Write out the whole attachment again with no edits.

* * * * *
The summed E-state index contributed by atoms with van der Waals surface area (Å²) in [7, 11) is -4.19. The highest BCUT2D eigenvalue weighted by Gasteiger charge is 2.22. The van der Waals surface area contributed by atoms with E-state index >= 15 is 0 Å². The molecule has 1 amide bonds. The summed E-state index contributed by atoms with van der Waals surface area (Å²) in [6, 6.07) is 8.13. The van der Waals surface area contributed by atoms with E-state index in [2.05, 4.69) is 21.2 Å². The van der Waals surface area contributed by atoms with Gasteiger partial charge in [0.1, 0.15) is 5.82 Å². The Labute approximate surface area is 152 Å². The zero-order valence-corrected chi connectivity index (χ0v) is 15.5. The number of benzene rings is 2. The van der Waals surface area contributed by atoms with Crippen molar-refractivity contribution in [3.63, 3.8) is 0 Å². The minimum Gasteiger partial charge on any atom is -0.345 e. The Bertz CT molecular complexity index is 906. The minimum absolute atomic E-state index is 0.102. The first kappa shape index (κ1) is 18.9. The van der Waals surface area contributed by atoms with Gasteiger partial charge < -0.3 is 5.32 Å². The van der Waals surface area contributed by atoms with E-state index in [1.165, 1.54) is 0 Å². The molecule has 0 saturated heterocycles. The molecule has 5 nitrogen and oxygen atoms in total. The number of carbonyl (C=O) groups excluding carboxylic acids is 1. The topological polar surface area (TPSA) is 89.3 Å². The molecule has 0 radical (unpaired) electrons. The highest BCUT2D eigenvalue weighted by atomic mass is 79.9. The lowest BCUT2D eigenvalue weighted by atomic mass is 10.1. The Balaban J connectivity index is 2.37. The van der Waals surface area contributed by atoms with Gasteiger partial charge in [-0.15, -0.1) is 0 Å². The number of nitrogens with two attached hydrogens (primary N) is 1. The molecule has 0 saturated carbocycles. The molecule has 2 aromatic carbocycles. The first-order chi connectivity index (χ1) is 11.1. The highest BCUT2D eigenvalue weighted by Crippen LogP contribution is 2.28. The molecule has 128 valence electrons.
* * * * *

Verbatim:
The summed E-state index contributed by atoms with van der Waals surface area (Å²) in [7, 11) is -4.19. The highest BCUT2D eigenvalue weighted by Gasteiger charge is 2.22. The van der Waals surface area contributed by atoms with E-state index >= 15 is 0 Å². The molecule has 1 amide bonds. The summed E-state index contributed by atoms with van der Waals surface area (Å²) in [6, 6.07) is 8.13. The van der Waals surface area contributed by atoms with E-state index in [2.05, 4.69) is 21.2 Å². The van der Waals surface area contributed by atoms with Gasteiger partial charge in [0.1, 0.15) is 5.82 Å². The Labute approximate surface area is 152 Å². The zero-order valence-corrected chi connectivity index (χ0v) is 15.5. The number of benzene rings is 2. The van der Waals surface area contributed by atoms with Crippen molar-refractivity contribution in [3.63, 3.8) is 0 Å². The minimum Gasteiger partial charge on any atom is -0.345 e. The Bertz CT molecular complexity index is 906. The minimum absolute atomic E-state index is 0.102. The first kappa shape index (κ1) is 18.9. The van der Waals surface area contributed by atoms with Gasteiger partial charge < -0.3 is 5.32 Å². The van der Waals surface area contributed by atoms with E-state index in [1.165, 1.54) is 0 Å². The molecule has 0 saturated heterocycles. The molecule has 5 nitrogen and oxygen atoms in total. The number of carbonyl (C=O) groups excluding carboxylic acids is 1. The topological polar surface area (TPSA) is 89.3 Å². The molecule has 0 radical (unpaired) electrons. The highest BCUT2D eigenvalue weighted by atomic mass is 79.9. The lowest BCUT2D eigenvalue weighted by atomic mass is 10.1. The Balaban J connectivity index is 2.37. The van der Waals surface area contributed by atoms with Gasteiger partial charge in [-0.15, -0.1) is 0 Å². The number of nitrogens with two attached hydrogens (primary N) is 1. The molecule has 0 saturated carbocycles. The molecule has 2 aromatic carbocycles. The first-order chi connectivity index (χ1) is 11.1. The highest BCUT2D eigenvalue weighted by Crippen LogP contribution is 2.28. The molecule has 128 valence electrons.